This Saturday, it is likely that billions of people around the world will tune in to watch Prince Harry and Meghan Markle get married.
Some people will watch because of the fairy tale nature of a royal wedding as a prince marries a woman destined to be a beautiful princess. Others will watch because of the celebrity factor: Markle was a star even before all the attention brought by her engagement to a member of the British royal family.
I think there’s a deeper reason that will draw billions of people to watch the royal wedding. It’s about love.
Harry and Meghan are choosing love, and their choice, like that of every married couple, is an embrace of sacrifice over selfishness. So when you tune in to the royal wedding, by all means, savor the spectacle. Take in the beauty of people, of flowers, of music, and of the whole occasion. But remember that a marriage is not the wedding.
Harry and Meghan are choosing love, and their choice, like that of every married couple, is an embrace of sacrifice over selfishness.
Marriage is a life of love, whether “for better for worse, for richer for poorer, in sickness and in health.” These two young people are promising to love and cherish each other for the rest of their lives. It’s beautiful and holy and against the grain of an all-about-me world.
Especially watching a wedding, it’s tempting to reduce love to a feeling. And, of course, sometimes love is a feeling. We fall in love, and it is wonderful.
In a celebrity wedding, it’s easy to think that Hollywood’s definition of love is the one that counts: whenever we are truly in love, there will be a swelling soundtrack and perhaps even fireworks. If love is difficult or boring, we must not be doing it right. But love is much more than that.
Christian love is work, beautiful work. Christian love means caring for others, even when it is not easy or convenient. Christian love means sacrificing for the good of others. In all that, Christian love brings a deep joy that surpasses all understanding.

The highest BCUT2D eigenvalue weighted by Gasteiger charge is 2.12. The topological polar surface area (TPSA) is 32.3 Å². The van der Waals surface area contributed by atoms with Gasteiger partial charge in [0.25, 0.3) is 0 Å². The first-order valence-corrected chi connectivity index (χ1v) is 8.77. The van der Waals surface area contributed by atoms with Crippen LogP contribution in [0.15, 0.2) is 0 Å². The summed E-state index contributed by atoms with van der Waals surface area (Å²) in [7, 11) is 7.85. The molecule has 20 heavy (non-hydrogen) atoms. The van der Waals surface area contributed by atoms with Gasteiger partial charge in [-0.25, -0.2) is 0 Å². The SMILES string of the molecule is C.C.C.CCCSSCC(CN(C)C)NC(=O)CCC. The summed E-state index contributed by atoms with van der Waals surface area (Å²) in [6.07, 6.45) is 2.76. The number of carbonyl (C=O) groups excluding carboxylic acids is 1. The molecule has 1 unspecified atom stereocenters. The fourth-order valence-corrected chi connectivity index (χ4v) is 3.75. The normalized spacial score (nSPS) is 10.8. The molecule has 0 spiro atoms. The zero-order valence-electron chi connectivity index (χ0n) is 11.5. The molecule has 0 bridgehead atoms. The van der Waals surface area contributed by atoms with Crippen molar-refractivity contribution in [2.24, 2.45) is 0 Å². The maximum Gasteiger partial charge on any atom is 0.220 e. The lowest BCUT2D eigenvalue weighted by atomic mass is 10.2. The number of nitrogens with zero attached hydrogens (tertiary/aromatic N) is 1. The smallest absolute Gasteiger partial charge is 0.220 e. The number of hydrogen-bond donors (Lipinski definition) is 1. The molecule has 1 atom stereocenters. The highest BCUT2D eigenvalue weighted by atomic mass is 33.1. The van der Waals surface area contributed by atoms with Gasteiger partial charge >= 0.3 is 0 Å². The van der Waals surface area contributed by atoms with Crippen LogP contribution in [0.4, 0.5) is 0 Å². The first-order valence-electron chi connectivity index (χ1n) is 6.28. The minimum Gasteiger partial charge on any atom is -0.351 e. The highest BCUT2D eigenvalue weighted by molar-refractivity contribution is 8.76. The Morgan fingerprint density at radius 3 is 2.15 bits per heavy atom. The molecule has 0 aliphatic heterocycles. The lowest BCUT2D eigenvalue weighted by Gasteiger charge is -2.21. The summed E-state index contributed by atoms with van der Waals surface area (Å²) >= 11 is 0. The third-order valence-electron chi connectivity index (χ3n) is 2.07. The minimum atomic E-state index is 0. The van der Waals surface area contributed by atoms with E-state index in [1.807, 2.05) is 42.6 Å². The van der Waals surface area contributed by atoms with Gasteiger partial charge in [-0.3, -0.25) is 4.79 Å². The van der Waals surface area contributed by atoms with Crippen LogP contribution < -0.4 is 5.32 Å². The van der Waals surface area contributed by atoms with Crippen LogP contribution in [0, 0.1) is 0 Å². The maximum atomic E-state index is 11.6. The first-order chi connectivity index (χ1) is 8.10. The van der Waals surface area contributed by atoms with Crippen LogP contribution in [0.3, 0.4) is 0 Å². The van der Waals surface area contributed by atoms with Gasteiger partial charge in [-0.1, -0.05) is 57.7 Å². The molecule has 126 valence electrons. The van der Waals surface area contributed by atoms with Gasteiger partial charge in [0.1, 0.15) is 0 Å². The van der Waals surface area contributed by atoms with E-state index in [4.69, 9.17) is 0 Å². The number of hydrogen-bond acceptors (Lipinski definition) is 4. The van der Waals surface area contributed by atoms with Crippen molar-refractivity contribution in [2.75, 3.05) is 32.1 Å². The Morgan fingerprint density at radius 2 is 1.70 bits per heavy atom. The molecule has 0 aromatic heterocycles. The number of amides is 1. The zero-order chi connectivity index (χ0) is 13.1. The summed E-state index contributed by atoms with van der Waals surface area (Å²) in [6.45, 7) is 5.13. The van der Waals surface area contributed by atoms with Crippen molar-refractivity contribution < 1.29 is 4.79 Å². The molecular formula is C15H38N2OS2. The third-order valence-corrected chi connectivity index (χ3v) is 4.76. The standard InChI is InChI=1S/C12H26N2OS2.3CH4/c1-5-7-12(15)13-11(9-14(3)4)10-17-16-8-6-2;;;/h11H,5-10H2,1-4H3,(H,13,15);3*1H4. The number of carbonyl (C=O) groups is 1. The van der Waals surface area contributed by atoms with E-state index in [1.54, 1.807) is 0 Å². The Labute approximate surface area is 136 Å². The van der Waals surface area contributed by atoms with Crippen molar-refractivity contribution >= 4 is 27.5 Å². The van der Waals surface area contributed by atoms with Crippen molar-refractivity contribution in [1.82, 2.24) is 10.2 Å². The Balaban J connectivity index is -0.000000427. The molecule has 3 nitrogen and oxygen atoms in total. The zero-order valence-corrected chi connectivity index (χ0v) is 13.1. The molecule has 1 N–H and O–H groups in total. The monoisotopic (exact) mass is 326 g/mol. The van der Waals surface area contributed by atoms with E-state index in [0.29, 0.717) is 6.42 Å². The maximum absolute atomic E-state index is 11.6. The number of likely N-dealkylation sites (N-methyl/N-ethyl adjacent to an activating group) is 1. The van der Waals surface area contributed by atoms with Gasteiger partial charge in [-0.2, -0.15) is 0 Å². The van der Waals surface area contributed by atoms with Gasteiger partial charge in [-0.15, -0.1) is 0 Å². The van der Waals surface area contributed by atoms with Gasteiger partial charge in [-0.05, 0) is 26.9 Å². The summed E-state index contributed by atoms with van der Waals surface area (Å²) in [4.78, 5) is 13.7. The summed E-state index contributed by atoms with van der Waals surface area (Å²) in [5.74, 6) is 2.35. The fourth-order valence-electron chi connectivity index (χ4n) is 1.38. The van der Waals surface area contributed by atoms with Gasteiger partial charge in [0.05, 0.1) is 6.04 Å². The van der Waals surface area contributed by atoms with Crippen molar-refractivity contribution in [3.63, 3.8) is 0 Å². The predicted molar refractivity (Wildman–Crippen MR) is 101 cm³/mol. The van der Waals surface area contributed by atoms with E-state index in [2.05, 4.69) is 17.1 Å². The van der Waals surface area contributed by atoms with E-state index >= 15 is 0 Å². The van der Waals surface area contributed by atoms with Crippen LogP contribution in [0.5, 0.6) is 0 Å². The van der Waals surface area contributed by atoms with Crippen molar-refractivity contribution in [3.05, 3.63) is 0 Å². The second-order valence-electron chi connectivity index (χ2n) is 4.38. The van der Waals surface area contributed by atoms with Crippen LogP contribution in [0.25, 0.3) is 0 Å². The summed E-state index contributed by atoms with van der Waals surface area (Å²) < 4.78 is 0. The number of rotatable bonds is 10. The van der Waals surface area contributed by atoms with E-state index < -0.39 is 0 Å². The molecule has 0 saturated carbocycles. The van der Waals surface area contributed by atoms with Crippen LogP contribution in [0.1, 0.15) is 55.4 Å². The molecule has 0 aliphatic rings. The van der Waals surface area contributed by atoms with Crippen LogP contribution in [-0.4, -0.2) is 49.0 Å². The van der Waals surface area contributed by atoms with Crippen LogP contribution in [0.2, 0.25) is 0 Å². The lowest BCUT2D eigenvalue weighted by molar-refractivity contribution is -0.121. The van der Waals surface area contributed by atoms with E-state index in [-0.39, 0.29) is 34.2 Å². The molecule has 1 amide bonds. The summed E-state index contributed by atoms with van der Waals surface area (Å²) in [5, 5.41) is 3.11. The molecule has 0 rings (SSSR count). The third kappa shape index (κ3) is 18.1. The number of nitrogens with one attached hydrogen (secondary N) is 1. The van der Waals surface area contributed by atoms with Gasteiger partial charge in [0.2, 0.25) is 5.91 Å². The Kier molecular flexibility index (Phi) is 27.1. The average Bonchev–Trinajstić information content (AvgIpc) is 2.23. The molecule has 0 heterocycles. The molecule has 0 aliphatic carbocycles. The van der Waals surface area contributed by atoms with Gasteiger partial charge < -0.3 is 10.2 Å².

Marriage is the sacrament of Christian love, reminding us how Jesus Christ loved his church. A marriage manifests a lifetime of joy, hope, peace, and sometimes work, sacrifice, and sorrow.
In a marriage, not only are two people’s lives made better, but so too is the whole world. For in every marriage, we create an outpost of love. I’ve now been married just over 25 years, and I am always glad to welcome others to this life.
When I was a parish priest, I sometimes thought that newly married couples have no idea what they’re getting into, both the immense joy they’ll receive and the hard work marriage requires.
In this world of violence and degradation, where some people have untold wealth while others starve, it gives a ray of hope to see people willingly commit to a lifetime of love.
The royal wedding preacher, Bishop Michael Curry often says, “If it’s not about love, it’s not about God.” To put that another way, every act of love is all about God.
Thanks be to God for the gift of Christian love. I hope the depth of this love will speak to millions upon millions as they watch the royal wedding. I hope it changes us all, just a little, to make us better. For in the end, it’s all about love.